The Filmgroup

The Filmgroup was a production and distribution company founded by filmmakers Roger Corman and Gene Corman in 1959. Corman used it to make and distribute his own movies, as opposed to ones he was making for American International Pictures. (The reason is that AIP required films to be shot using union crews; working on his own, Corman could save money by going non-union.) The company ultimately folded, however, lessons from running the company helped Corman make a success later of New World Pictures. Filmgroup also produced early feature work of Francis Ford Coppola, Peter Bogdanovich, Charles B. Griffith, Curtis Harrington, Jack Hill, Monte Hellman, Robert Towne and Jack Nicholson.

The Filmgroup
TypeLimited company
Founded1959; 62 years ago (1959)
Defunct1968; 53 years ago (1968)
SuccessorNew World Pictures
United States
Key people
Roger Corman (co-founder)
Gene Corman (co-founder)
ProductsMotion pictures


Corman established his own company, Palo Alto Productions, in 1954, which was responsible for his first two movies. Filmgroup came out of a desire for Corman to move into distribution.

In February 1959 Filmgroup announced they would release ten films. Their first movies were High School Big Shot (1959) and T-Bird Gang (1959) produced by Stanley Bickman.[1]

Corman would also buy films made by independent distributors, in addition to several films from the Soviet Union, which he would re-dub and have additional scenes shot and added to.[2]

Gene Corman left the company in 1963 to join 20th Century-Fox and Corman handed over distribution of his films to American International Pictures.[3] The company soon wound up.

Corman never bothered to copyright the movies so most of them are in the public domain.[4]


Unmade FilmsEdit

The following films were among those which Corman announced would be produced by Filmgroup but which were never made:

  • Cop Killer and Sob Sisters Don't Cry – based on original scripts by Malden Harms[5]
  • Wedding Night – from script by Robert Roark[6]
  • I Flew a Spy Plane Over Russia – based on a script by Robert Towne[7]
  • Murder at the Convention – a political mystery satire from a script by Arthur Sandys starring Dick Miller and Jonathan Haze[8]
  • Pan and the Satyrs[9]
  • The Man Who Sold the Earth (1962)[10]
  • Women in War (1962)[11]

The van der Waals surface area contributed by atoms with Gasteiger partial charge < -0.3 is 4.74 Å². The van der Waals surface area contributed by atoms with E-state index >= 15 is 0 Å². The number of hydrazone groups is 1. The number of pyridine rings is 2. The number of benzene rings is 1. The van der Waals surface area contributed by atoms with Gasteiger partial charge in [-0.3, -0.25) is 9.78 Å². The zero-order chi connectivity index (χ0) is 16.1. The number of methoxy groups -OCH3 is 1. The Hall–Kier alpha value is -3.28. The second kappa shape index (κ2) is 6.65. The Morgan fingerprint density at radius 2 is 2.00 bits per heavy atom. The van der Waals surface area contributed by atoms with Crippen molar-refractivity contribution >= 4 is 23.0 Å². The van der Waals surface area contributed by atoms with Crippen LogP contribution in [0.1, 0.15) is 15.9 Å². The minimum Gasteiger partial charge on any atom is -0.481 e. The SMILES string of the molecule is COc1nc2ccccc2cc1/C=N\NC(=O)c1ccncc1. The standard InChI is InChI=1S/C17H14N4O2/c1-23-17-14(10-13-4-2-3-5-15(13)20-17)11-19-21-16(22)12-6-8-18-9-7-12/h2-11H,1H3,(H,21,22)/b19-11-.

• Haunted Dream (1962)[12]
  • Juliet (1962)[13]
  • The Story of Robert E. Lee by Robert Adams
  • Fun and Profit by Joel Rapp and Sam Locke
  • The Wild Surfers by John Lamb[14]


  1. ^ "Roger Corman Sets 10 to Nourish Filmgroup". Variety. 18 February 1959. p. 3.
  2. ^ Fred Olen Ray, The New Poverty Row: Independent Filmmakers as Distributors, McFarland & Company, 1991, p 23-62
  3. ^ Mark McGee, Faster and Furiouser: The Revised and Fattened Fable of American International Pictures, McFarland, 1996 p209
  4. ^ Christopher T Koetting, Mind Warp!: The Fantastic True Story of Roger Corman's New World Pictures, Hemlock Books. 2009 p 13-14
  5. ^ "FILMLAND EVENTS: ROCKY MARCIANO TO MAKE FILM DEBUT". Los Angeles Times. Feb 13, 1960. p. A7.
  6. ^ Philip Scheuer (Apr 22, 1960). "Compassion Ideal to Guide Stevens: Producer Tells Preparations on 'Greatest Story Ever Told'". Los Angeles Times. p. A9.
  7. ^ "FILMLAND EVENTS: RAYMOND BURR CAST IN 'DESIRE IN DUST'". Los Angeles Times. June 2, 1960. p. A13.
  8. ^ Philip Scheuer (July 13, 1960). "Hollywood Steals Political Thunder: Davis Jr.'s Solo Show Due; 'Raisin's' Chicago Authentic". Los Angeles Times. p. A9.
  9. ^ "FILMLAND EVENTS: GENEVIEVE PAGE SET FOR ROLE IN 'EL CID'". Los Angeles Times. Dec 16, 1960. p. A12.
  10. ^ "Smith p 194".
  11. ^ "Smith p 194".
  12. ^ "Smith p 194".
  13. ^ Smith p 194
  14. ^ Philip Scheuer (Aug 30, 1963). "MGM to Assemble Comic 'Big Parade': Levine's 'Say It Isn't So'; Cinerama Claims Patent". Los Angeles Times. p. D13.

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